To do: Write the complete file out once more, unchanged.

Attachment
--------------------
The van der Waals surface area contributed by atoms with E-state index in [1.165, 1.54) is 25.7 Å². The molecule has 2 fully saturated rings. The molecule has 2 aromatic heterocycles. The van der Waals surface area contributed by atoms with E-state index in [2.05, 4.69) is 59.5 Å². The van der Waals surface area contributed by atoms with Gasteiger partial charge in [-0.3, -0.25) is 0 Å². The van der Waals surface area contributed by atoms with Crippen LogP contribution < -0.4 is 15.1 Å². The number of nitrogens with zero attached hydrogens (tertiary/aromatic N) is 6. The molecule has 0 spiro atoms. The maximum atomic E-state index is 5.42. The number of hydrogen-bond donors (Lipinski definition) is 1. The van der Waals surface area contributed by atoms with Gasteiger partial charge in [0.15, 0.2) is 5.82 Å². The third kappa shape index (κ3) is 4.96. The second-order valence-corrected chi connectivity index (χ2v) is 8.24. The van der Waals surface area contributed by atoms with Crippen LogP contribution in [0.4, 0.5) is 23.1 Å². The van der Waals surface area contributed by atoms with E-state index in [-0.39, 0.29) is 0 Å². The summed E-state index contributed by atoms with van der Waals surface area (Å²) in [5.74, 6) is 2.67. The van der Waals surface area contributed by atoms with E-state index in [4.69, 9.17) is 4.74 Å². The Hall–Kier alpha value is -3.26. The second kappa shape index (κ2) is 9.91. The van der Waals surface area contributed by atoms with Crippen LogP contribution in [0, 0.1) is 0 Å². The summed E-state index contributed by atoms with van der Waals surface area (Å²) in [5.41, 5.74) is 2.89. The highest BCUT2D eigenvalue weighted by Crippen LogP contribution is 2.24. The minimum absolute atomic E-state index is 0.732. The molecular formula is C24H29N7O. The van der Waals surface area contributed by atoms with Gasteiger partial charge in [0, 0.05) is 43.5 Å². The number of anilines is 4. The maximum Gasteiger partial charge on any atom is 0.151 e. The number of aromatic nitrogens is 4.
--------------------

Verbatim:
The van der Waals surface area contributed by atoms with E-state index in [1.165, 1.54) is 25.7 Å². The molecule has 2 fully saturated rings. The molecule has 2 aromatic heterocycles. The van der Waals surface area contributed by atoms with E-state index in [2.05, 4.69) is 59.5 Å². The van der Waals surface area contributed by atoms with Gasteiger partial charge in [-0.3, -0.25) is 0 Å². The van der Waals surface area contributed by atoms with Crippen LogP contribution < -0.4 is 15.1 Å². The number of nitrogens with zero attached hydrogens (tertiary/aromatic N) is 6. The molecule has 0 spiro atoms. The maximum atomic E-state index is 5.42. The number of hydrogen-bond donors (Lipinski definition) is 1. The van der Waals surface area contributed by atoms with Gasteiger partial charge in [0.15, 0.2) is 5.82 Å². The third kappa shape index (κ3) is 4.96. The second-order valence-corrected chi connectivity index (χ2v) is 8.24. The van der Waals surface area contributed by atoms with Crippen LogP contribution in [0.4, 0.5) is 23.1 Å². The van der Waals surface area contributed by atoms with E-state index in [-0.39, 0.29) is 0 Å². The summed E-state index contributed by atoms with van der Waals surface area (Å²) in [5.74, 6) is 2.67. The van der Waals surface area contributed by atoms with E-state index in [4.69, 9.17) is 4.74 Å². The Hall–Kier alpha value is -3.26. The second kappa shape index (κ2) is 9.91. The van der Waals surface area contributed by atoms with Crippen LogP contribution in [0, 0.1) is 0 Å². The summed E-state index contributed by atoms with van der Waals surface area (Å²) in [5.41, 5.74) is 2.89. The highest BCUT2D eigenvalue weighted by Crippen LogP contribution is 2.24. The minimum absolute atomic E-state index is 0.732. The molecular formula is C24H29N7O. The van der Waals surface area contributed by atoms with Gasteiger partial charge in [0, 0.05) is 43.5 Å². The number of anilines is 4. The maximum Gasteiger partial charge on any atom is 0.151 e. The number of aromatic nitrogens is 4.